Because of this, we’ve compiled some of the best Mac apps available. Since there are so many apps, we pared our list down to only include programs that are most likely to be useful to the average Mac user, whether you’re looking to quickly access an abundance of RSS feeds or automatically upload your photos to the cloud.
We’ve broken our selection down into four areas, which you can access using the quick links below:
Think of Alfred as Spotlight with a dash of Siri. It’s an application launcher, but it can do a lot more than just that. With Alfred, you can quickly perform calculations, execute web searches, and quickly find word definitions, among many other functions. It fills the gap between Siri and your Spotlight search, by allowing you to automate tasks and perform advanced functions that, frankly, Siri should be able to handle without voice input.
Bartender 3 is an app made for when you’re utilizing too many apps. It’s a subtle tool that’s specifically designed with organization in mind, and as such, it lets you better systematize various aspects of your interface. With Bartender 3, you choose which apps appear in the menu bar and rearrange their position to your liking.
You can also search for specific items, or move them into the optional Bartender Bar if you’re in dire need of additional space. The latest version added support for MacOS, an interface that leverages the new operating system, and the ability to navigate via your keyboard. You can choose a 4-week free trial before purchasing if you want.
Always a favorite, Amphetamine keeps your computer from going into sleep mode, starting the screensaver, or performing the auto-dim function. It’s ideal for watching streams, videos, or any other activity in which you don’t touch the keyboard or mouse for an extended period of time. Note that Amphetamine no longer works with older versions of the operating system like Yosemite.
Once installed, Dropzone 3 feels like an integral part of MacOS. The bare-bones application functions as a shortcut tool, meaning you can use it to quickly copy and move files, launch applications, and share content through popular services such as Facebook and Flickr. You can also upload files via FTP and Amazon S3, or shorten URLs using the newly-added Goo.gl shortener. It’s all housed within a tiny icon that sits in the menu bar.
Safari will never boast the kind of intuitive integration afforded by Google’s proprietary browser. Chrome is one of the fastest browser available for desktop platforms, one that also features the ability to automatically sync all your information — bookmarks, open tabs, recent searches, etc. — across multiple computers and mobile devices. That, combined with its robust customization and instant search capabilities, make it worthwhile.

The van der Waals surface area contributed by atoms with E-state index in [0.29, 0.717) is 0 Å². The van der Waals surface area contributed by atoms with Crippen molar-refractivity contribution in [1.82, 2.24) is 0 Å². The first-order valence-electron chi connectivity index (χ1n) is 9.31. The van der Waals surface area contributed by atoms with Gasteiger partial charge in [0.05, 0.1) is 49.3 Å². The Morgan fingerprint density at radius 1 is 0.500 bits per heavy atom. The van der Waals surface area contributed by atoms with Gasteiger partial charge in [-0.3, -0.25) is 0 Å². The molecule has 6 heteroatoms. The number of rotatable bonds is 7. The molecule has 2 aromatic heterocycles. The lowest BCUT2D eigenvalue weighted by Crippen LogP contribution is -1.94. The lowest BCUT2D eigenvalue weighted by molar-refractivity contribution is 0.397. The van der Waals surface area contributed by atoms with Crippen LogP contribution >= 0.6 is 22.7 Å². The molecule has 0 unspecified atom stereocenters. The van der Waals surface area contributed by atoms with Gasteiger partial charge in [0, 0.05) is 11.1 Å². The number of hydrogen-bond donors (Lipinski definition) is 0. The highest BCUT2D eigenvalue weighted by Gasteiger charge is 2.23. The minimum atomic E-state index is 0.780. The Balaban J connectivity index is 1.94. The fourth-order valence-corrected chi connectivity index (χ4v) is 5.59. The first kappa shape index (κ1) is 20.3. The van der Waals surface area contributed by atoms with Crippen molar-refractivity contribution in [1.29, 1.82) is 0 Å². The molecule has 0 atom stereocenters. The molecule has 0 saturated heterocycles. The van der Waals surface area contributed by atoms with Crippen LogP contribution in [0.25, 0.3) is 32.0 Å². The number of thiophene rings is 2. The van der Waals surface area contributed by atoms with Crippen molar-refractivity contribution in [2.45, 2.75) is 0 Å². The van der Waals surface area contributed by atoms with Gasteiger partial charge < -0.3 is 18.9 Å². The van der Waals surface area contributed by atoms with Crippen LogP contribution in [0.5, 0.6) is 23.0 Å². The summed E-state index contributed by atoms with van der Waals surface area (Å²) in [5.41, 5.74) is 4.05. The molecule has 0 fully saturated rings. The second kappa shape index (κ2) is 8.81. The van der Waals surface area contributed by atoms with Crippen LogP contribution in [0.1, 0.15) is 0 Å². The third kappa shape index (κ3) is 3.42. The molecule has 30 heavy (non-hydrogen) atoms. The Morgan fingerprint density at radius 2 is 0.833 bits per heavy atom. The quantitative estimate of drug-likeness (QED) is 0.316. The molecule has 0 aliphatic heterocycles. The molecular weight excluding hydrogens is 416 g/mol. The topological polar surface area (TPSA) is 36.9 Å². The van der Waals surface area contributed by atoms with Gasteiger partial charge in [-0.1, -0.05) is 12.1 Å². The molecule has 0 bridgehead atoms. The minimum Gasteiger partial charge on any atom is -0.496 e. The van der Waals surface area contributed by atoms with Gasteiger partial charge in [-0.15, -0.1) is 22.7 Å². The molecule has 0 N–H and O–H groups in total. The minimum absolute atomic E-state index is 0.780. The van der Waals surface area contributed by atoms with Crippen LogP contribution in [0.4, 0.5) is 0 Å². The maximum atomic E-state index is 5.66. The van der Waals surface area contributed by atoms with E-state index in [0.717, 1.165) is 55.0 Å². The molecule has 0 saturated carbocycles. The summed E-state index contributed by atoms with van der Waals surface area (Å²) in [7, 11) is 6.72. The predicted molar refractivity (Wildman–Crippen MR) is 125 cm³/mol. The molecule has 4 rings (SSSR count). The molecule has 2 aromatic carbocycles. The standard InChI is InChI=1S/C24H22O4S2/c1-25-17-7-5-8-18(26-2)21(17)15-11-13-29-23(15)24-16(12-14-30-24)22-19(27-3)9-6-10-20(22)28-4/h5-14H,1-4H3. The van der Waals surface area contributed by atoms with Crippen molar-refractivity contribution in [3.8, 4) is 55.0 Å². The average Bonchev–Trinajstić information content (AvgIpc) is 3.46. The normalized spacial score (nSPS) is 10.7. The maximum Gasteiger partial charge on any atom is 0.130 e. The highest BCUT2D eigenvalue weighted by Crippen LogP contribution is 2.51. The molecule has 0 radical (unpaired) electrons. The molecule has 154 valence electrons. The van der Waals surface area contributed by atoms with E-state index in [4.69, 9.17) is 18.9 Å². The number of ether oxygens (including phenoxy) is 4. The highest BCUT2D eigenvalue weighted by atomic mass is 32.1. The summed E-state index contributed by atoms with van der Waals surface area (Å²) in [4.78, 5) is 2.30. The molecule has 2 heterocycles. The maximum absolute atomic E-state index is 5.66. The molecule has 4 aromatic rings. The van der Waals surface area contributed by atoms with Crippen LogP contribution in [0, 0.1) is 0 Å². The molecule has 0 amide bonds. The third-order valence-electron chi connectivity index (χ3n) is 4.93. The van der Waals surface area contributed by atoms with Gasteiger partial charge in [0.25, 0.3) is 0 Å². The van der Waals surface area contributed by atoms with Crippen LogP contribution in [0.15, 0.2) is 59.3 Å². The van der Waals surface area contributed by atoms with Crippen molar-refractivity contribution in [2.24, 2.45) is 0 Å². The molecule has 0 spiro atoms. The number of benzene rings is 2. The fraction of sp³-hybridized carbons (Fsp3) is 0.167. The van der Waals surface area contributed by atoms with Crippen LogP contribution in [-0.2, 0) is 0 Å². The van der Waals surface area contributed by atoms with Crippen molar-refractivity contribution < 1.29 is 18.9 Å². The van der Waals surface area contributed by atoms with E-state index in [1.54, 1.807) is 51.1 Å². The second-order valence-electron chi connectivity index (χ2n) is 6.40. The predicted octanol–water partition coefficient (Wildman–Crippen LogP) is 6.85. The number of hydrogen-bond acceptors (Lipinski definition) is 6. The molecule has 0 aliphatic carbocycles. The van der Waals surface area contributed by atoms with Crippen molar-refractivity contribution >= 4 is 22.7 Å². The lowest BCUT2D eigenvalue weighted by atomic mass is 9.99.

It’s not always easy to view multiple windows side by side, at least, not without Magnet. The app is made for the multitasker inside all of us, and thus presents a quick way to arrange your desktop. With Magnet, you can drag and snap windows to the edges and corners of your screen, which will then lock into place. It’s a terrific tool, complete with predefined keyboard shortcuts, if you want to copy content from one app to another.
Unclutter is a basic piece of software that suits its name. The app is accessible with a quick swipe from the top of your screen, and, better yet, functions as a convenient place for storing quick notes, recent files, and clipboard information.
Recent updates also allow for a light or dark theme (although MacOS Mojave now has a native dark mode), and include an option for dragging cards on top of other desktop windows. Files and notes even automatically sync across your devices via Dropbox, a suitable addition that adds to the app’s lasting appeal.
With MacOS Catalina, Apple is redesigning its Reminders app. We’ve given it a try, and while it’s a definite improvement over its lackluster predecessor, it still feels only halfway there. Instead, Apple should really be taking some pointers from GoodTask — it’s the best reminders app out there, bar none.
If you just need to quickly create entries, GoodTask gets out of your way and lets you do that. But it really comes alive when you start to use its power features. You can make smart lists based on specified criteria, add new reminders using text snippets that GoodTask intuitively understands, and everything from the calendar view to almost every function can be tweaked to your liking.
Apple’s Mail app is fine, but we wouldn’t go much beyond that. Spark, though, is great, and shows what’s possible in an email app. Its stated aim is to let you “Take control of your inbox”, and it achieves this in a number of clever and thoughtful ways.
Important mail from people you know are automatically floated to the top, ensuring they don’t get bogged down in a sea of newsletters and spam. You’ll only get notified about mail from your contacts, helping you cut out distractions, while its excellent collaborative tools are great for teamwork. Best of all, it’s totally free.
Evernote is the undisputed king of note-taking apps, and for good reason. It’s simple, organized in an intuitive way, and syncs with just about any web-based service you can imagine. And since it’s one of the most popular apps in existence, there’s a veritable boatload of browser extensions and add-ons available for it as well.
Evernote offers a free version that provides a slew of basic functionality, up to 60MB of uploads a month, and syncing for two machines, but if you’re a heavy user, you’ll still want to opt for the premium version ($35 a year).